For example, Western cultures, including the United States, emphasize the self as independent and separate from others. This independence is expressed by focusing on self-goals, wishes, and desires. Common expressions in an individualistic culture are self-fulfillment and self-actualization. In comparison, some Asian cultures emphasize interdependence and fitting in to maintain harmony (Fatehi et al., 2020).

People express their culture in a variety of ways. Examples are traditions, symbols, clothing, foods, and ways of doing things or behaving. From a theoretical perspective, there are two types of culture: nonmaterial and material. Nonmaterial, or symbolic, culture includes elements such as values, beliefs, symbols, and languages. In contrast, material culture relates to physical objects such as clothing, utensils, and tools.

Cultural Identity

Personal identity is influenced by the cultural groups an individual belongs to that form their social identity. These cultural groups may be involuntary (family) or voluntary (book club). Social identities represent who an individual is and who they are not. Food, clothing, celebrations, and religion are all manifestations of culture, and each plays a role in shaping and reinforcing cultural identity and community. The interconnection of an individual’s cultural, personal, and social identities helps form their self-concept and their cultural identity.

  • Food: Different cultures have different culinary traditions in the types of popular foods and the ways of preparing and consuming food. For example, in many parts of Asia, it is customary to eat with chopsticks, while in the Western world, using a fork and knife is more common. In some cultures, it is considered rude to waste any part of an animal when cooking. Some cultures also believe that certain foods or drinks have medicinal or spiritual properties.
  • Clothing is another important aspect of culture; different cultures have different dress codes and styles. For example, in some cultures, it is customary for women to cover their heads or wear long dresses or skirts, while men in some cultures wear traditional robes or hats.
  • Holidays and celebrations: Different cultures celebrate various holidays and festivals that are significant to their beliefs, history, and traditions. For instance, the Lunar New Year is a major holiday celebrated across Asia and many other parts of the world. Recognizing its importance, New York State has officially declared the Lunar New Year a public school holiday through legislative approval (New York State, 2023).
  • Religious practices: Religion plays a vital role in many cultures, and different religions have their own rituals and practices. For example, Muslims are expected to pray five times a day facing Mecca, while Hindus perform puja ceremonies and offer food and flowers to their deities.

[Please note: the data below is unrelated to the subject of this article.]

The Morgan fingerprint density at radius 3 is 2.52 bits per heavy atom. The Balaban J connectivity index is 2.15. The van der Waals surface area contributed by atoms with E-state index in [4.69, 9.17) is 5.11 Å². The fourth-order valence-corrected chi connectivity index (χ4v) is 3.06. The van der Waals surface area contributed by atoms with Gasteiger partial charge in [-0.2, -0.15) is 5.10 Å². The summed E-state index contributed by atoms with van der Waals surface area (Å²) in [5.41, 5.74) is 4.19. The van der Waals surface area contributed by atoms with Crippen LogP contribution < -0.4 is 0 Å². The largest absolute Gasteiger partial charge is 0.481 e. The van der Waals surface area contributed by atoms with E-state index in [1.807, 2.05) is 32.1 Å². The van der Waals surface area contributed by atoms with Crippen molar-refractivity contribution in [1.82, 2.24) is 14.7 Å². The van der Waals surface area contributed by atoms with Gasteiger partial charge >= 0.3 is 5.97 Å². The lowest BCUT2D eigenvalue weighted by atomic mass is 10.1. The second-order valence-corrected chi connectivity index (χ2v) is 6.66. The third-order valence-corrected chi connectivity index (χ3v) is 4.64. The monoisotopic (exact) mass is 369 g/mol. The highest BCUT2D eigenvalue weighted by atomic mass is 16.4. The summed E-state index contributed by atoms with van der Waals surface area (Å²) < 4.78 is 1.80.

Social Organization

Social organization, or how societies are structured and organized, influences culture, from the distribution of power and resources to the values and beliefs transmitted through education.

Here are a few ways in which social organization can influence culture:

  • Power structures: The distribution of power and authority in a society can impact cultural practices. For example, in societies where power is concentrated in the hands of a few, cultural practices may reflect and reinforce this power dynamic. Similarly, cultural practices may reflect a more egalitarian ethos in societies where power is more broadly distributed.
  • Social hierarchies: Whether and how social groups are organized and ranked in a society can also shape cultural practices. For example, in societies with rigid caste systems or class hierarchies, cultural practices may reflect and reinforce these social distinctions. In societies with more fluid social hierarchies, cultural practices may be more diverse and flexible.
  • Economic systems: How resources are produced, distributed, and consumed in a society influences cultural practices. For example, cultural practices may be more individualistic and consumer-oriented in societies with advanced capitalist economies. In contrast, cultural practices in societies with more collectivist or communal economic systems may focus more on community and shared resources.
  • Education: Attitudes regarding education can shape cultural practices. For example, in societies where education is valued and accessible, cultural practices may emphasize learning and intellectual pursuits.